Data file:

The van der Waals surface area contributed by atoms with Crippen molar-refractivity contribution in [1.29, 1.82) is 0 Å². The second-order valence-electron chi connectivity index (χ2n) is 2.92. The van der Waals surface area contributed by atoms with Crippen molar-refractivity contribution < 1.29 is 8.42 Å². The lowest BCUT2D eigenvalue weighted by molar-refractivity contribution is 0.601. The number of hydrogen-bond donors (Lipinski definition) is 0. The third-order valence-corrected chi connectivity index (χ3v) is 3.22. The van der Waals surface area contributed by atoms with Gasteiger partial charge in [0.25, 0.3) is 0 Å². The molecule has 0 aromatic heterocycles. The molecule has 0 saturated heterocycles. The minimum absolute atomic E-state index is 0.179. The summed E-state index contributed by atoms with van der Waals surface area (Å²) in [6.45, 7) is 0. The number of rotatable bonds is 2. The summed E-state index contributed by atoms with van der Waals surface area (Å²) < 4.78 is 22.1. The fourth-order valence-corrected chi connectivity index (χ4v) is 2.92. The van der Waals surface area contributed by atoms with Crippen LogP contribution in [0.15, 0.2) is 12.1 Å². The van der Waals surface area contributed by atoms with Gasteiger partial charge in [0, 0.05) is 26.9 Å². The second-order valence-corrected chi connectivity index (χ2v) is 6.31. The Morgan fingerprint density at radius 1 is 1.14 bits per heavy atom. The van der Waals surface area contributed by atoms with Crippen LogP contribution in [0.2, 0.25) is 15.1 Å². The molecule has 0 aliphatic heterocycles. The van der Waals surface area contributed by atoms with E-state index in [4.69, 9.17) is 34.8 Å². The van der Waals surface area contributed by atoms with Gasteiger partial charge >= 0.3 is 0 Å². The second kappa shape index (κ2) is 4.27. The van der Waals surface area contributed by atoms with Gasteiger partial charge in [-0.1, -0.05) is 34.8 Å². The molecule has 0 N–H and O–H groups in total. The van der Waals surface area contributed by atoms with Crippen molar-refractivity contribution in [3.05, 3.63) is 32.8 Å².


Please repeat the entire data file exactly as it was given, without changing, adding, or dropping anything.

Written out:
The van der Waals surface area contributed by atoms with Crippen molar-refractivity contribution in [1.29, 1.82) is 0 Å². The second-order valence-electron chi connectivity index (χ2n) is 2.92. The van der Waals surface area contributed by atoms with Crippen molar-refractivity contribution < 1.29 is 8.42 Å². The lowest BCUT2D eigenvalue weighted by molar-refractivity contribution is 0.601. The number of hydrogen-bond donors (Lipinski definition) is 0. The third-order valence-corrected chi connectivity index (χ3v) is 3.22. The van der Waals surface area contributed by atoms with Gasteiger partial charge in [0.25, 0.3) is 0 Å². The molecule has 0 aromatic heterocycles. The molecule has 0 saturated heterocycles. The minimum absolute atomic E-state index is 0.179. The summed E-state index contributed by atoms with van der Waals surface area (Å²) in [6.45, 7) is 0. The number of rotatable bonds is 2. The summed E-state index contributed by atoms with van der Waals surface area (Å²) < 4.78 is 22.1. The fourth-order valence-corrected chi connectivity index (χ4v) is 2.92. The van der Waals surface area contributed by atoms with Crippen LogP contribution in [0.15, 0.2) is 12.1 Å². The van der Waals surface area contributed by atoms with Gasteiger partial charge in [0, 0.05) is 26.9 Å². The second-order valence-corrected chi connectivity index (χ2v) is 6.31. The Morgan fingerprint density at radius 1 is 1.14 bits per heavy atom. The van der Waals surface area contributed by atoms with Crippen LogP contribution in [0.2, 0.25) is 15.1 Å². The molecule has 0 aliphatic heterocycles. The van der Waals surface area contributed by atoms with E-state index in [4.69, 9.17) is 34.8 Å². The van der Waals surface area contributed by atoms with Gasteiger partial charge >= 0.3 is 0 Å². The second kappa shape index (κ2) is 4.27. The van der Waals surface area contributed by atoms with Gasteiger partial charge in [-0.1, -0.05) is 34.8 Å². The molecule has 0 N–H and O–H groups in total. The van der Waals surface area contributed by atoms with Crippen molar-refractivity contribution in [3.05, 3.63) is 32.8 Å².